The end of self-curation

When I was a kid, I loved going into our house’s attic. Whenever we needed some seasonal items, I’d gingerly climb the creaky pulldown ladder over the garage, despite my intense fear of heights, and happily breathe in that musty fragrance belonging to ancient things. After the Christmas lights and ornaments were handed down to my father, my interest would inevitably turn toward my parents’ boxes in the very back of the attic. Boxes filled with yearbooks, newspaper articles, trophies, plaques, family photos. All from a time before I existed. Some from a time before my parents even knew each other. I would spend as much time as I was allowed sifting through their carefully curated things. I found out more about my parents just by looking at the things they’d chosen to keep. The things they identified as themselves.

I’ve been thinking about those boxes again lately.

Technology has changed so much about how we document our lives. Today, we’re able to capture thoughts and photos (and more) instantly. We don’t have to wait years to see a narrative emerging. We can just flip through Facebook Timeline and see narratives on a micro and macro level. What was our narrative this week, this month, this quarter, this year? We can also experiment and improve our own storytelling. Want to learn to take beautiful photos? Pull out your phone and start shooting. Share them with friends, get feedback, read some guides. Try some more. Don’t worry about running out of film or paying to develop your shots or even running out of room in your shoebox in the closet. Shoot, edit, post and shoot again.

It’s an amazing time. But like I said, I’ve been thinking about those boxes lately. I’ve been looking at this endless and diverse stream of information that makes up each of us and wondering: Who would ever take the time to sift through this? The beauty of those boxes in the attic was that they were constrained. My parents had to decide what was most precious to them. Unwittingly, they built time capsules that told the opener (me) everything they thought was most important about themselves. In those boxes I discovered their curated selves.

Where are our boxes? I honestly don’t think they exist. Instead, we create and share our lives in real time. We weave our own narratives and interact directly with others’ as quickly as we can post. But what artifacts of ourselves are we leaving behind? What if you only had a limited amount of space? What if you curated your digital life? What if you collected your most precious status updates, photos, videos, check-ins, pins, links, blog posts, comments and likes and placed them somewhere, to be found someday by loved ones who didn’t know you now.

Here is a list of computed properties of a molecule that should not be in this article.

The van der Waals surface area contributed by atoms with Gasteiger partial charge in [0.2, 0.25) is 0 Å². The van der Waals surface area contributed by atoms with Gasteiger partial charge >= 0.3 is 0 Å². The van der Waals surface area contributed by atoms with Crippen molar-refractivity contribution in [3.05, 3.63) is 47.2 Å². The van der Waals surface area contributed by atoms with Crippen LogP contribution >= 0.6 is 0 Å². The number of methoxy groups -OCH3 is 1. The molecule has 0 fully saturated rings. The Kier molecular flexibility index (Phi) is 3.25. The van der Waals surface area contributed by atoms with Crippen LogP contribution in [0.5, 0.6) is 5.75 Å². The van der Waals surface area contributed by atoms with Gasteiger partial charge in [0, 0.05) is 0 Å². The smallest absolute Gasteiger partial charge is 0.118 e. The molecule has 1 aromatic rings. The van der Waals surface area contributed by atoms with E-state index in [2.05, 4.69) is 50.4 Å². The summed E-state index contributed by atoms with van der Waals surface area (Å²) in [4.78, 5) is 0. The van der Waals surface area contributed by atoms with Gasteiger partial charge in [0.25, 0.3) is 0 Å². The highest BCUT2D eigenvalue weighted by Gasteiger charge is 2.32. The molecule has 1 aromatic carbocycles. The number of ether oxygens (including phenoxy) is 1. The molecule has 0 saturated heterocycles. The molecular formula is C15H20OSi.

It seems an impossible task. Before, we would curate our content out of necessity. Out of thirty-six photos in a roll, only a few were suitable for the photo album. Only a couple for frames. Now, with over a thousand photos on my iPhone alone (with many more on Facebook), trying to pick out the gems only becomes more daunting every day as my collection grows. Tweets? Forget it. And it’s only going to get worse. Twitter and Facebook are only six and eight years old respectively. If we’re creating mountains of information now, what will we have in ten more years? Fifty? One hundred?

But you know, maybe that’s the point. Maybe we’ve moved away from needing to carefully curate our lives at all. Sure, there are services like TimeHop, which speak to the fact that our sense of nostalgia isn’t entirely diminished. But by and large, we no longer have to decide what is important. That responsibility has fallen to our friends and our family, who will each find something completely different when they look through all of these feeds we’ve created. We’ve ceased excavating our own lives and begun examining each other’s.

Which is why it’s perfectly alright that all our content is swiftly created and then just as swiftly flows out into the digital ocean. We should be concerned about sharing things together now, celebrating and experiencing our lives collectively as they happen. We’re more connected than ever before, which means we shouldn’t mind if someone misses a photo here or a thought there. They’ll catch the next one. Or the next one. And in the end, we’ve created a museum, not a box, for people to walk through and spend time with the pieces that are important to them, not us.


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